Suthers served from 2005 to 2015 as the Colorado attorney general, and previously had been appointed in 2001 by former President George W. Bush as U.S. attorney for Colorado. In 1988, he was elected district attorney of the 4th Judicial District that includes El Paso and Teller counties. In 1999, former Gov. Bill Owens appointed Suthers as the executive director of the Colorado Department of Corrections, and he also previously spent 10 years in private practice at the law firm Sparks, Dix and Enoch.

"I think I have a certain calm and deliberative air about me that I do think people appreciated in the course of some of these tragedies," he said. "... I’ve spent lots of nights at murder scenes and all that kind of stuff. Nothing shocks me too much anymore, unfortunately."

About a year after he was reelected, the global COVID-19 pandemic hit in March 2020.

"People needed encouragement," Suthers said, recalling how the virus initially shuttered businesses, halted tourism, and eventually took the lives of early 2,000 El Paso County residents, according to data from the Colorado Department of Public Health.

"I have distinct recollections of looking out this window a couple of days after the shutdown happened, and there was a three-minute gap before a car went by — one of the busiest intersections in Colorado Springs. I said, 'Man, this is really different,'" Suthers said this spring as he looked out across downtown from his office in the City Administration Building.

Suthers recalled many conversations he had with Gov. Jared Polis, including when the state switched to a color-coded scheme for determining COVID-19 levels and severity across the state.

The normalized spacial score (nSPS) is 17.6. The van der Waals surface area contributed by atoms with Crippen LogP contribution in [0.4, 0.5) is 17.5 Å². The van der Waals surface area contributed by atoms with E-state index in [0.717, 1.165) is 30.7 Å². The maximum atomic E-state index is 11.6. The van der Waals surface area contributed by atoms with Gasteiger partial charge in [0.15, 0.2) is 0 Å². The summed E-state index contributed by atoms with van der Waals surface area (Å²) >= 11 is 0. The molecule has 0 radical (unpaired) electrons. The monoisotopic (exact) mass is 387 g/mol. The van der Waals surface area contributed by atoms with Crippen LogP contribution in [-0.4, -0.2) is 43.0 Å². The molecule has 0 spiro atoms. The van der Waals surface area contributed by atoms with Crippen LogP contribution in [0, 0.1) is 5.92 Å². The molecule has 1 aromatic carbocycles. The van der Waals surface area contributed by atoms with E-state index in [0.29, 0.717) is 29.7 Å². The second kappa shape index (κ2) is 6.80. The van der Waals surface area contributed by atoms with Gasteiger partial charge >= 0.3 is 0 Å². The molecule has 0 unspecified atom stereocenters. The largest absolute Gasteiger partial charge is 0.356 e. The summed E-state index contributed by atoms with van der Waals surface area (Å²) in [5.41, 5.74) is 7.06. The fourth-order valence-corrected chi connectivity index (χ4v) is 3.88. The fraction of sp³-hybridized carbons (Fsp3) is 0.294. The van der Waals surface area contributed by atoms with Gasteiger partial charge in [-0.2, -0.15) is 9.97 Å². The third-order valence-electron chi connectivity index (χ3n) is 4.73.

"We had a very candid relationship. I told him, for example, when we went to the color scheme, that we were losing the public. It was getting a little too complicated, you know? And I think he eventually agreed on that. It was all a race between the disease and what immunity there (was) for people that got it, and ... the vaccine," he said. "Of course, we still have COVID with us, but we got through a tremendous threat economically and health-wise."

The federal COVID-19 public health emergency declaration ended May 11.

Suthers said he hopes another global pandemic isn't going to hit anytime soon, but if it does, there are people in Colorado Springs and El Paso County who are well-equipped to face it.

"In my first year as mayor we went through all kinds of training exercises — wildland fire, flash flooding. We even did exercises for ransom attacks ... ransom demands (and) cybersecurity attacks. But you don't prepare for a worldwide pandemic," he said. "... I do think emergency services, in particular, has captured that learning from experience and I think we would be better prepared. Hopefully, it'll be another hundred years before something like that happens again."

Mayor John Suthers ends his tenure as the most trusted man in Colorado Springs.


Breeanna Jent covers Colorado Springs City Hall. She has previously covered El Paso County government and worked as the editorial assistant for the Pikes Peak Newspapers. She joined their sister paper, The Gazette, in 2020.